Lamborghini Ankonian concept. Designed by Slavche Tanevski.
The mid-engined supercar has a narrow and rather complex-looking body, with a garnishing of GT proportions. Thin OLEDs embedded between the surfaces function as headlights, and while all those lines may look weird, the Ankonian supposedly makes the best use of it all. The concept was named after a bull type famous for black hair, and since the designer had some help from professional designers at Lamborghini and Audi, the finished model has impressive looks.
Sure, it looks like a futuristic Bat-mobile, but come on! Personally, I am a big fan of the Lamborghini Murcielago and Gallardo plus the Audi R8. From the looks of these images this concept car takes the best of these supercars and manages to create beautifully designed and shaped super-super vehicle of my dreams. Though it will likely never see the light of day as a real car, one can sit and stare at all its glory, can’t he?
From a 1958 Disneyland TV Show.
Have you ever wondered how our protective friend the seat belt could get any safer (and more annoying)? Ford is answering the call with the introduction of inflatable seat belts:
Ford Motor Company is bringing to market the worlds first automotive inflatable seat belts, combining attributes of traditional seat belts and air bags to provide an added level of crash safety protection for rear seat occupants. The advanced restraint system is designed to help reduce head, neck and chest injuries for rear seat passengers, often children and older passengers who can be more vulnerable to such injuries.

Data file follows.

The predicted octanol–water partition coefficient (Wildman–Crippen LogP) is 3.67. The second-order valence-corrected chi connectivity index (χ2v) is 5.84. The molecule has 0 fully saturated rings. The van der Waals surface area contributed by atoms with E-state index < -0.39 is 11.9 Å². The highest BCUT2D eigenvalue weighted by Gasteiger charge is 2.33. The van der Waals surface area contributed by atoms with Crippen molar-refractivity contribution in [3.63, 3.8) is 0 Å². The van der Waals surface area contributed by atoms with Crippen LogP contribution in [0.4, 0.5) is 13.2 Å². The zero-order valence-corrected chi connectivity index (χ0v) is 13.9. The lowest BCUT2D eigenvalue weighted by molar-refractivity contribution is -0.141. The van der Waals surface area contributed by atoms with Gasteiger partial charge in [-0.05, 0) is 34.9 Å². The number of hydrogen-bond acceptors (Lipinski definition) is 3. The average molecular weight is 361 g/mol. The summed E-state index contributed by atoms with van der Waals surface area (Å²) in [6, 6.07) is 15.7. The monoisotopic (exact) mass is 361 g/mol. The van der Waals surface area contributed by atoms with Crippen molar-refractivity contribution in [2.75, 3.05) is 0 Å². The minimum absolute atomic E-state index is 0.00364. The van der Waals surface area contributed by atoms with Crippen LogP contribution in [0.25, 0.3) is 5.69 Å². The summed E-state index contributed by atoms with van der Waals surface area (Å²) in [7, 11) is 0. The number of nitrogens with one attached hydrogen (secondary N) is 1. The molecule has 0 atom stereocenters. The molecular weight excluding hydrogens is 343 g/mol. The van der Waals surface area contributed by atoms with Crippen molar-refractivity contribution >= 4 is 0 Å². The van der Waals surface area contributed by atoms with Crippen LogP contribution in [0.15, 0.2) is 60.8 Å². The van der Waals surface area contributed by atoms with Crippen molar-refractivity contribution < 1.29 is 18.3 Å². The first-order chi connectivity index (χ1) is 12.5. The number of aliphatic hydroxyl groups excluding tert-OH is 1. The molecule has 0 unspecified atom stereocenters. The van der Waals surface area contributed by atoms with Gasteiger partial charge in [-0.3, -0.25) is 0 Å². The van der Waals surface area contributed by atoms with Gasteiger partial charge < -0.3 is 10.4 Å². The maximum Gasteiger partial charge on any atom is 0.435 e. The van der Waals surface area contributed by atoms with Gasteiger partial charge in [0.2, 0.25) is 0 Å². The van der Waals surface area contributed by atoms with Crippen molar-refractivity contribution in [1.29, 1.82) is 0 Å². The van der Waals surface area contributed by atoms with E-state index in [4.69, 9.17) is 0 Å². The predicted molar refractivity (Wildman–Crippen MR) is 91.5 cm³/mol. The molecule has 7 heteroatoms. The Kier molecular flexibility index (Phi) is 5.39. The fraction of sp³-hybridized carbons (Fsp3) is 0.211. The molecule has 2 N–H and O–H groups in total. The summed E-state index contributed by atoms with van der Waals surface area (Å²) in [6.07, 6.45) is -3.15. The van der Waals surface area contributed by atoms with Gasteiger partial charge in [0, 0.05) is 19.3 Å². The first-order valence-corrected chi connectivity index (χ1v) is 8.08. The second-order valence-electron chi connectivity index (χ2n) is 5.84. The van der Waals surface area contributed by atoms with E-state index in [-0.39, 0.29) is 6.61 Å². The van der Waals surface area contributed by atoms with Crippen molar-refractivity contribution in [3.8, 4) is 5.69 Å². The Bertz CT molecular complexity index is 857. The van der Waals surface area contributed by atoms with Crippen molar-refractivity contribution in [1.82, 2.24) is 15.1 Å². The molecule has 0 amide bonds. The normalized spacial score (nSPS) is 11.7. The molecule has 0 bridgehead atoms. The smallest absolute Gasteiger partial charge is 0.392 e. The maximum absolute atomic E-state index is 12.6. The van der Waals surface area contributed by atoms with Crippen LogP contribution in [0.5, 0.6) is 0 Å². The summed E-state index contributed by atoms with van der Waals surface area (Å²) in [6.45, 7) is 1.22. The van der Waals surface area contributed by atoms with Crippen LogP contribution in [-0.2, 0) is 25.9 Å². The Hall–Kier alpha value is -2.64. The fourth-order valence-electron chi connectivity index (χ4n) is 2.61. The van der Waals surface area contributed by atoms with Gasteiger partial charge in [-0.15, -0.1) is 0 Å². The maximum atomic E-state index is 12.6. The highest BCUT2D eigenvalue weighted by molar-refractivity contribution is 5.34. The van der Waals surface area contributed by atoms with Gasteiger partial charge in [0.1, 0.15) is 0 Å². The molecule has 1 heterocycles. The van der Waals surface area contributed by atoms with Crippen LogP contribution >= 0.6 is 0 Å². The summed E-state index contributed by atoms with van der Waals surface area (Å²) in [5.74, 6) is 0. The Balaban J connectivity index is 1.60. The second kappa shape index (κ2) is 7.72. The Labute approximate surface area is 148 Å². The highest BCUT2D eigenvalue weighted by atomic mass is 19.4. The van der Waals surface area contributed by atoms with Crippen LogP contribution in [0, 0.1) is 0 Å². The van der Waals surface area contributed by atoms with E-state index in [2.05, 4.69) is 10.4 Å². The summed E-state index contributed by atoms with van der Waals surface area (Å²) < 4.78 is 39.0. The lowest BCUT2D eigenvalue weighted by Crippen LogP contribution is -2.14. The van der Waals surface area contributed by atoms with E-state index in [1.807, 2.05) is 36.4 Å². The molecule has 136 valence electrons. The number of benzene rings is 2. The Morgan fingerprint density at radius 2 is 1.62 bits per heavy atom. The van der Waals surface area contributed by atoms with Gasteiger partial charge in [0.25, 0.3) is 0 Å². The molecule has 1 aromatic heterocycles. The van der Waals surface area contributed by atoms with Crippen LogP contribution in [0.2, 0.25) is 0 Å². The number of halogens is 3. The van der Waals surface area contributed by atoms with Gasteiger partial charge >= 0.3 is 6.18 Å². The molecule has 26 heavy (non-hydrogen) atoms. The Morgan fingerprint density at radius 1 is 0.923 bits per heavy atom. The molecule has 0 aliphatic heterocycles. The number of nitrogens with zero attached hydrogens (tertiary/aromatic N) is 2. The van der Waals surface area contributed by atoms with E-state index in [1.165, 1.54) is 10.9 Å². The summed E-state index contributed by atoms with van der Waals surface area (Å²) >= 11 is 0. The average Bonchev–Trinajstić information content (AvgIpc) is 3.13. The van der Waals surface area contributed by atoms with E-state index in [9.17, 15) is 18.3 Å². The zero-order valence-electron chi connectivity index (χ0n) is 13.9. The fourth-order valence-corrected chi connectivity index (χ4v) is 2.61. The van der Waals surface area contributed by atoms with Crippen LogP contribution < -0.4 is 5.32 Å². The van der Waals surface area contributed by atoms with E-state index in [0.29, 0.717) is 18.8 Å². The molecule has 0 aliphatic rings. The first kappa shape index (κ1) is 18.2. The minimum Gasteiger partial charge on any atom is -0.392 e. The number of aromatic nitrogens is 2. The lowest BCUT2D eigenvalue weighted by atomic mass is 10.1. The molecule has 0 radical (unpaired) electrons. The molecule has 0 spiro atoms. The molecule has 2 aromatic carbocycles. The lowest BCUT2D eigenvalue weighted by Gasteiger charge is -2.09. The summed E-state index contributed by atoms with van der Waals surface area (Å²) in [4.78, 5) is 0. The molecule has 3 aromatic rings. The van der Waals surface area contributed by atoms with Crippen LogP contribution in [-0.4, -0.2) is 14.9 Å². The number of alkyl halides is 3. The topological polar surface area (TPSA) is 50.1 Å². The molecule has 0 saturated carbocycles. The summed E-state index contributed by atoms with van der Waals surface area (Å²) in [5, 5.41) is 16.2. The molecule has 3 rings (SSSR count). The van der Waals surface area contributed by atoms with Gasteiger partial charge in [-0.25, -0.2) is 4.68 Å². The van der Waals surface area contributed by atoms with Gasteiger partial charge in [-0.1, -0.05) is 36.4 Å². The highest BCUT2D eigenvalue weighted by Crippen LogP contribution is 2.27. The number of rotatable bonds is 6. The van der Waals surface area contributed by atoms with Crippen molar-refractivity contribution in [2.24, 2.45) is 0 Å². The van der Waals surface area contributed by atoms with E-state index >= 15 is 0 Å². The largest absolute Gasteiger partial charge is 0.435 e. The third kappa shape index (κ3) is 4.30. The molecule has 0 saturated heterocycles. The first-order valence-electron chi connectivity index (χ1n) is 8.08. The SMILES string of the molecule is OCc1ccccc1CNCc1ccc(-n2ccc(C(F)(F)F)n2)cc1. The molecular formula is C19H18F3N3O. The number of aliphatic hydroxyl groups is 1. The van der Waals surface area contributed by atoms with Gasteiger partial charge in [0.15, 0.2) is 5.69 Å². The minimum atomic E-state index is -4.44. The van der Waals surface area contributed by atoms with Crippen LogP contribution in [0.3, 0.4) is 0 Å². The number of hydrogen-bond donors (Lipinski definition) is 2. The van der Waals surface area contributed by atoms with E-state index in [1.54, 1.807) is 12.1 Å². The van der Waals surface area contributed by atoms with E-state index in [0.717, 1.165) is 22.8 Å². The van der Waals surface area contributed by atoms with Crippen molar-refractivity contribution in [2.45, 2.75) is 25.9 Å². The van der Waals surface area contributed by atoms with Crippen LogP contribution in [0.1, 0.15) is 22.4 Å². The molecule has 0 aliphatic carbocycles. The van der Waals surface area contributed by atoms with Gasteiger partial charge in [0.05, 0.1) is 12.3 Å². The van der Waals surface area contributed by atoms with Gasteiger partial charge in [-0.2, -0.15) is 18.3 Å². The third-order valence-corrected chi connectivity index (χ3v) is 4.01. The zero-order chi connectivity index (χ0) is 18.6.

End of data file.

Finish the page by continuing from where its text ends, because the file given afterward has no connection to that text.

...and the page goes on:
Ford will introduce inflatable rear seat belts on the next-generation Ford Explorer, which goes into production next year for the North American market. Over time, Ford plans to offer the technology in vehicles globally.
At this year’s Tokyo Motor Show, Lexus showed off its Lexus LF-A Crystallised Wind, an illuminated acrylic glass model of a real car.
Japanese architect Sou Fujimoto explains: “The term ‘wind’ addresses not only the flow of wind, but also symbolises a flow or current in a greater sense. It is a new horizon where the natural and the artificial co-exist in space.”
Check out a few more images of this beauty in the gallery below.
The WaterCar Python goes from 0 to 60 in 4.5 seconds on land andin water. It is built on a Dodge Ram base and it has a custom fiberglass body. On land it uses an aluminium Corvette LS engine and in water it’s powered by a Dominator jet. The Python is on sale now and is available to the general public for $200,000. Check out additional images below and peek after the break for a video of it in action.